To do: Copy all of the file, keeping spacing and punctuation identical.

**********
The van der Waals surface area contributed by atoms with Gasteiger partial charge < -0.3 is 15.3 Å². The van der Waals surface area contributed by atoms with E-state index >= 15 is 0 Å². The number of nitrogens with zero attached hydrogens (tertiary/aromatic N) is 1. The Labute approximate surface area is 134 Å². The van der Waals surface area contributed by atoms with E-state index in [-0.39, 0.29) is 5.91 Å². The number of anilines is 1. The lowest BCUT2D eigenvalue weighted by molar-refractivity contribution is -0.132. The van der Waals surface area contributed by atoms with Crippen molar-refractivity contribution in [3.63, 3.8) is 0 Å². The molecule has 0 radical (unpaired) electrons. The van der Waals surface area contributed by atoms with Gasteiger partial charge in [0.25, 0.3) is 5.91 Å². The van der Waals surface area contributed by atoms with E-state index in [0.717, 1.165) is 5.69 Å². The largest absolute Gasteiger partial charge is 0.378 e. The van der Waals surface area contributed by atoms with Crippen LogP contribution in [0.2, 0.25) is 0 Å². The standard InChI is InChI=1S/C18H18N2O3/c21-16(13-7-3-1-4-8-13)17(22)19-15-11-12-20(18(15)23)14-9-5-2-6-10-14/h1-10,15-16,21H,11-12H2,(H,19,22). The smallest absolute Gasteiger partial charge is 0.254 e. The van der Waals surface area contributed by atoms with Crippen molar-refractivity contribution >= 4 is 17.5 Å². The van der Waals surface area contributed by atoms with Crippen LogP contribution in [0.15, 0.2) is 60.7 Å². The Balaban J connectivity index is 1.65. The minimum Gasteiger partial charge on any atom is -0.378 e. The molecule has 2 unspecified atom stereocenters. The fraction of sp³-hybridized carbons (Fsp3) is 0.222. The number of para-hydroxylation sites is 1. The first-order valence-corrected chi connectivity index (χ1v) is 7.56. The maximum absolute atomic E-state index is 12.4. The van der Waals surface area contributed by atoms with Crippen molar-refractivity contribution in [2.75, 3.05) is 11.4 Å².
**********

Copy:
The van der Waals surface area contributed by atoms with Gasteiger partial charge < -0.3 is 15.3 Å². The van der Waals surface area contributed by atoms with E-state index >= 15 is 0 Å². The number of nitrogens with zero attached hydrogens (tertiary/aromatic N) is 1. The Labute approximate surface area is 134 Å². The van der Waals surface area contributed by atoms with E-state index in [-0.39, 0.29) is 5.91 Å². The number of anilines is 1. The lowest BCUT2D eigenvalue weighted by molar-refractivity contribution is -0.132. The van der Waals surface area contributed by atoms with Crippen molar-refractivity contribution in [3.63, 3.8) is 0 Å². The molecule has 0 radical (unpaired) electrons. The van der Waals surface area contributed by atoms with Gasteiger partial charge in [0.25, 0.3) is 5.91 Å². The van der Waals surface area contributed by atoms with E-state index in [0.717, 1.165) is 5.69 Å². The largest absolute Gasteiger partial charge is 0.378 e. The van der Waals surface area contributed by atoms with Crippen LogP contribution in [0.2, 0.25) is 0 Å². The standard InChI is InChI=1S/C18H18N2O3/c21-16(13-7-3-1-4-8-13)17(22)19-15-11-12-20(18(15)23)14-9-5-2-6-10-14/h1-10,15-16,21H,11-12H2,(H,19,22). The smallest absolute Gasteiger partial charge is 0.254 e. The van der Waals surface area contributed by atoms with Crippen molar-refractivity contribution >= 4 is 17.5 Å². The van der Waals surface area contributed by atoms with Crippen LogP contribution in [0.15, 0.2) is 60.7 Å². The Balaban J connectivity index is 1.65. The minimum Gasteiger partial charge on any atom is -0.378 e. The molecule has 2 unspecified atom stereocenters. The fraction of sp³-hybridized carbons (Fsp3) is 0.222. The number of para-hydroxylation sites is 1. The first-order valence-corrected chi connectivity index (χ1v) is 7.56. The maximum absolute atomic E-state index is 12.4. The van der Waals surface area contributed by atoms with Crippen molar-refractivity contribution in [2.75, 3.05) is 11.4 Å².